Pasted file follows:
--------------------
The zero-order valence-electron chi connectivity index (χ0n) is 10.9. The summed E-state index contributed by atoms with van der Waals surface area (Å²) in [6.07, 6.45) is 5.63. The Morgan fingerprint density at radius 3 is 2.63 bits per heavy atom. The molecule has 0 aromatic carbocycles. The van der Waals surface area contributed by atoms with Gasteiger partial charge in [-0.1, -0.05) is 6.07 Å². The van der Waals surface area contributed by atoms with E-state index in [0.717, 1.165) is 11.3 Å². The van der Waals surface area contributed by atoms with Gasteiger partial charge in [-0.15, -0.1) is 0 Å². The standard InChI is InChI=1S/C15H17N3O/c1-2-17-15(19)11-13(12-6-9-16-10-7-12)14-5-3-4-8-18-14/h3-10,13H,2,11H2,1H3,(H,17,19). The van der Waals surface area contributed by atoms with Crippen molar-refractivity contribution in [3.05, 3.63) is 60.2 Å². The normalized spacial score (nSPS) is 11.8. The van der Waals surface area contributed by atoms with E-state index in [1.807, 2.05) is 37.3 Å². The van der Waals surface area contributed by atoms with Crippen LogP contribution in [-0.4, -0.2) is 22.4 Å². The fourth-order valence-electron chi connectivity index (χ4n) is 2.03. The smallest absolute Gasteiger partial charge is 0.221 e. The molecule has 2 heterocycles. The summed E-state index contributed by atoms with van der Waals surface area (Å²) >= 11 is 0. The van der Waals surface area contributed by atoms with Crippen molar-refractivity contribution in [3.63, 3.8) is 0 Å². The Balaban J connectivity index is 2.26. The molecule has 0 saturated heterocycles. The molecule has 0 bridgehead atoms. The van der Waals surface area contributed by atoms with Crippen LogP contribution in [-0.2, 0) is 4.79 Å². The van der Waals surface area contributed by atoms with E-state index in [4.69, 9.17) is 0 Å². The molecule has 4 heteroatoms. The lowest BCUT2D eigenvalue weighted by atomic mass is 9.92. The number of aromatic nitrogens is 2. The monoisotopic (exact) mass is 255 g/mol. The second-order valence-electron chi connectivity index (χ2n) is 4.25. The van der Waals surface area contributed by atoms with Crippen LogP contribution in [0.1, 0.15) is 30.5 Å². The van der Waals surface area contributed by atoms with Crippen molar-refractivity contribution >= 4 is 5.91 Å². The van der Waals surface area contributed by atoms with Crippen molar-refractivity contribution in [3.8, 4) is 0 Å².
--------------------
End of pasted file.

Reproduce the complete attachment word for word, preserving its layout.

The zero-order valence-electron chi connectivity index (χ0n) is 10.9. The summed E-state index contributed by atoms with van der Waals surface area (Å²) in [6.07, 6.45) is 5.63. The Morgan fingerprint density at radius 3 is 2.63 bits per heavy atom. The molecule has 0 aromatic carbocycles. The van der Waals surface area contributed by atoms with Gasteiger partial charge in [-0.1, -0.05) is 6.07 Å². The van der Waals surface area contributed by atoms with E-state index in [0.717, 1.165) is 11.3 Å². The van der Waals surface area contributed by atoms with Gasteiger partial charge in [-0.15, -0.1) is 0 Å². The standard InChI is InChI=1S/C15H17N3O/c1-2-17-15(19)11-13(12-6-9-16-10-7-12)14-5-3-4-8-18-14/h3-10,13H,2,11H2,1H3,(H,17,19). The van der Waals surface area contributed by atoms with Crippen molar-refractivity contribution in [3.05, 3.63) is 60.2 Å². The normalized spacial score (nSPS) is 11.8. The van der Waals surface area contributed by atoms with E-state index in [1.807, 2.05) is 37.3 Å². The van der Waals surface area contributed by atoms with Crippen LogP contribution in [-0.4, -0.2) is 22.4 Å². The fourth-order valence-electron chi connectivity index (χ4n) is 2.03. The smallest absolute Gasteiger partial charge is 0.221 e. The molecule has 2 heterocycles. The summed E-state index contributed by atoms with van der Waals surface area (Å²) >= 11 is 0. The van der Waals surface area contributed by atoms with Crippen molar-refractivity contribution in [3.63, 3.8) is 0 Å². The Balaban J connectivity index is 2.26. The molecule has 0 saturated heterocycles. The molecule has 0 bridgehead atoms. The van der Waals surface area contributed by atoms with Crippen LogP contribution in [-0.2, 0) is 4.79 Å². The van der Waals surface area contributed by atoms with E-state index in [4.69, 9.17) is 0 Å². The molecule has 4 heteroatoms. The lowest BCUT2D eigenvalue weighted by atomic mass is 9.92. The number of aromatic nitrogens is 2. The monoisotopic (exact) mass is 255 g/mol. The second-order valence-electron chi connectivity index (χ2n) is 4.25. The van der Waals surface area contributed by atoms with Crippen LogP contribution in [0.1, 0.15) is 30.5 Å². The van der Waals surface area contributed by atoms with Crippen molar-refractivity contribution >= 4 is 5.91 Å². The van der Waals surface area contributed by atoms with Crippen molar-refractivity contribution in [3.8, 4) is 0 Å².